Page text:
Considering the first century view of women (it wasn’t great), it was women, not men, who were the first to find Jesus’s tomb empty after his crucifixion. In the Gospels of Matthew, Mark and Luke it was women to whom Jesus first revealed himself as the risen and glorified Christ. We must trust the testimonies of these women. It is perhaps even more shocking if we consider the witness or testimony of women was considered invalid in Jewish Law. However, as first-time witnesses it was women who were the first post-Easter Christians, the first believers in a resurrected Christ. There’s evidence, despite two thousand years of ecclesiastical misogyny, of Old and New Testament time female prophets (I really like the word ‘prophetess’), of women ministering in the early church (and by early church I don’t mean a time of cathedrals and popes but the time of Christians gathering in one another’s home under the threat of persecution and death). It was once the Church became more organized, doctrinal and patronized by ruling powers that the inevitable happened: the men took over.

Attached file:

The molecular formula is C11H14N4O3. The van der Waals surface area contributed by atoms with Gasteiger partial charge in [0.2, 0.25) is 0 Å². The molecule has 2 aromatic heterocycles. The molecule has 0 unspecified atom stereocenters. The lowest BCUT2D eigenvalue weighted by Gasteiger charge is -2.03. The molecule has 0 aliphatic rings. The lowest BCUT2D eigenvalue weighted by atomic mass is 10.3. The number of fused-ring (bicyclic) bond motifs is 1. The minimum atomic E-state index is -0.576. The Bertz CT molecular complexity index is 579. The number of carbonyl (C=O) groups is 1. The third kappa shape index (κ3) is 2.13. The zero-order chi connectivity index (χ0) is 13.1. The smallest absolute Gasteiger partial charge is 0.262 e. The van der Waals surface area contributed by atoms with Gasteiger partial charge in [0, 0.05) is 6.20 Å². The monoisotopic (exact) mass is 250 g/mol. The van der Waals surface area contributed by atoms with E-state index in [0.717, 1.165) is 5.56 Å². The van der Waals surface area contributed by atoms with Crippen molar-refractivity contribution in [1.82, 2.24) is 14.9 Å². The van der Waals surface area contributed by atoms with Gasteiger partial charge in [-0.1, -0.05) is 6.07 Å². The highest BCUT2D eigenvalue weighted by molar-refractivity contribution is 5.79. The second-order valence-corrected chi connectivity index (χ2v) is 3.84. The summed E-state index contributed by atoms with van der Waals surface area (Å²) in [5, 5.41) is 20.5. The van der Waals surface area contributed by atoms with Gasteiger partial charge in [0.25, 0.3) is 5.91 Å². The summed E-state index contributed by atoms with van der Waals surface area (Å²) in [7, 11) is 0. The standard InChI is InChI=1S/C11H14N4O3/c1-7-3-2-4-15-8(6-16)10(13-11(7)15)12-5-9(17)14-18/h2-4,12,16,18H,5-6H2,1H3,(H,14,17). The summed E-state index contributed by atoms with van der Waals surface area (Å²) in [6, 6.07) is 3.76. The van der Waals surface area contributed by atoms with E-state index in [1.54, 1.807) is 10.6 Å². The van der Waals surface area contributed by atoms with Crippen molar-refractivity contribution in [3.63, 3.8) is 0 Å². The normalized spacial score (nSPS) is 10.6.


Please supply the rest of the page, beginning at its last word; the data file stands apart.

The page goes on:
Although I’ve tried to point out where women have been involved in the Christian witness we all know why women did not ascend to positions of church power in history or in our own times and that down sexism. Now, I’m not particularly educated in feminism but hopefully I’m not an idiot and can reasonably assert that women have been treated badly in the Church because women have been treated badly in most areas of life, for like, ever. Why would women in the Church have been treated any differently than women in the home, household or workplace? It’s only in recent history that women attained the rights to vote; to procreative autonomy and to equal pay (the latter two are still not universal). If women have only recently been granted such rights in predominantly democratic secular societies is it not surprising that they are yet to be granted positions of power in a male dominated Church. Years of deliberation about women bishops in the CofE might seem like a long time but in the history of women’s rights it is hardly any time at all.